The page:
14. Does anyone know what the free booze situation will be this year, i.e., will the stores be allowed to provide "complimentary" wine or will the TABC enforcers be running around again?
  15. My 1200 sq ft 2/1 bungalow in Woodland Heights, on a 5000 sq ft lot, with garage, was just appraised for $295k for a refinance, and I got the full-on cavity search from the appraiser (due to the new appraisal rules). I would think $260k is the absolute lowest you will find for a 2/1 in Norhill. Go Below that price and you are going to be looking a myriad of needed upgrades that will quickly blow whatever money you thought you were saving. Woodland Heights will be slightly (5%) higher. In the Houston Heights, most 2/1 bungalows that are left will be on larger lots and thus more expensive. Sunse
  16. The net would be have been close to an additional $2k or so...coincidentally the same price as the new table saw I am buying...I decided I would rather have the table saw. It is, after all, just a garage with a lot of storage upstairs (for now). My neighbor put piers in his foundation, and hit water 8 ft down, so I kinda questioned how much support the piers would really add vs. beefier beams. (I'm pretty close to White Oak bayou).
  17. I did not use piers...I considered 12 x 24 beams + piers but went with 16 x 30 beams with no piers. Also, the form height was 1 ft above grade, so basically when we dug down for the beams we were digging out the select fill, which I put on top of the pads and then compacted again. Fortunately, I also hit pretty good soil about 20" down. I do realize concrete will crack eventually...but hopefully not for a long time! I think put enough steel in there that I hope it will span any soil support issues that could (or rather, will) materialize.
  18. Thanks, we may be the only two out there! I'm amazed at how many people tell me "I can't believe you are spending that much on a garage"...and then they go climb in their brand new Range Rover (which will depreciate $25k in one year) and drive off. By the way, the 28-day test came back at 5000 psi! I guess when the plant knows you are going to have it tested, they tend to err on the side of too strong.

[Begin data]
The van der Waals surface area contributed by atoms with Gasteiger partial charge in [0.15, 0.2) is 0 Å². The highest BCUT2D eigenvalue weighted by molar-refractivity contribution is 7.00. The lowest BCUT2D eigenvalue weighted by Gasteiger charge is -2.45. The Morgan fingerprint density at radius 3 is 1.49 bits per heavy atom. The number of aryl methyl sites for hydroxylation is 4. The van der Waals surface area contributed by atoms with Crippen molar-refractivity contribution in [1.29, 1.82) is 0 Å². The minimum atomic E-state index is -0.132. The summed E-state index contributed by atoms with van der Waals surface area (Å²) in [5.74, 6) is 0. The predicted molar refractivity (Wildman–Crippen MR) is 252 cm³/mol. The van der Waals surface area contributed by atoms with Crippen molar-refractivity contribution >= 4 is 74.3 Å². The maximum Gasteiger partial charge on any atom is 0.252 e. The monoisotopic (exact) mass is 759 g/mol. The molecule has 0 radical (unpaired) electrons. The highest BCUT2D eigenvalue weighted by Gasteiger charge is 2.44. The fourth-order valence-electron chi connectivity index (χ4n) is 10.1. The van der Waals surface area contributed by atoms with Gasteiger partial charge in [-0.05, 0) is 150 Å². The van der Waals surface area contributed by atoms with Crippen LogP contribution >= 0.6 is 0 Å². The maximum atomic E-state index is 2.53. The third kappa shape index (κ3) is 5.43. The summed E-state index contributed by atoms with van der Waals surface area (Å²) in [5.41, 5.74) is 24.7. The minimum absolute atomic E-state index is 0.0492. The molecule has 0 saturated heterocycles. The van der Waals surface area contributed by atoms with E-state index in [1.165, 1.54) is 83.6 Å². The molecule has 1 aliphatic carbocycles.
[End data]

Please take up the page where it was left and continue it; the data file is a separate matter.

19. For what it's worth, I excavated two feet, "limed it", and then had it built it back up with select fill, compacting in 6" lifts. I poured a 5" slab with #4 rebar over 16" wide x 30" deep perimeter beams + 12" wide x 30" deep interior beams (#5 steel in the beams). I almost did 12 x 24 beams over drilled piers, but you have to draw a line somewhere. I also spec'd a 4000 psi mix and paid to have a testing guy onsite (and made sure the plant knew ahead of time that a testing guy would be there during the pour). I made sure the drivers knew that I was the only one who could approve adding water.
  20. I need to renew the lease on 12000 sq ft of warehouse space (2000 sq ft built out as offices) I have in west Houston near BW8 and I-10. Warehouse has 16' clear height, 4 doors, no dock. Built in 2002. Zip code 77043. Other than LoopNet, are there other sources to try to determine what the current rates are? Can anyone provide a perspective on the current price trends in the warehouse space leasing market and what the occupancy rate in that area is? I really need more space so am also considering a move.
  21. This is excellent advice. Spending a few thousand more to have the plans redrawn a few times is a minor cost in the face of a $150k++ project. The first thing you need to do is get the lot surveyed. Make the guy stake out the exact corners of the lot (the pins in the ground may not be in the right place - I learned this the hard hard hard way). Once the survey is confirmed, have the architect to draw up the new site plan. Go get a bunch of survey stakes and tape and stake out the walls of the addition. You need to really get comfortable with how much yard you will have left, as well as space f
  22. I would think for an architect + engineer you would be looking at at least $8000, if not much more. For a designer + engineer, at least $5000. There is a huge range in per sq ft cost based on how obsessive you get about matching the old house. You could slip up to $150 sq/ft pretty easily. There will be a lot of "quality" decisions to be made...for example, how will you support the addition? New piers (below ground) would be the best, but then you have to put new piers in under the rest of the house so that the entire house will be on "equal footing". Electrical - do you have enough service f
  23. What if Fiesta just "sold" MAM's electricity as part of the "ground lease"? It would relatively simple to determine the power consumption of their snowball-making machines.
  24. I ended going with Hollywood Door. I found the owner extremely helpful and knowledgeable. It's not installed yet (construction not done), but my neighbor had them install a door and was very happy. I did discover that a number of people in the garage door business in Houston are first-class pricks. You would think in a soft economy they would be a little more receptive to someone wanting to buy a high-end door. I also went with an insulated steer door that "looks" like a wooden carrriage door (with windows). The 18 x 8 door, with a jackshaft opener (mounts to front wall of garage) was $3100. I
  25. If you are an attorney in Texas, can't you act as your own buying agent and claim 3% for yourself on the purchase of your primary residence?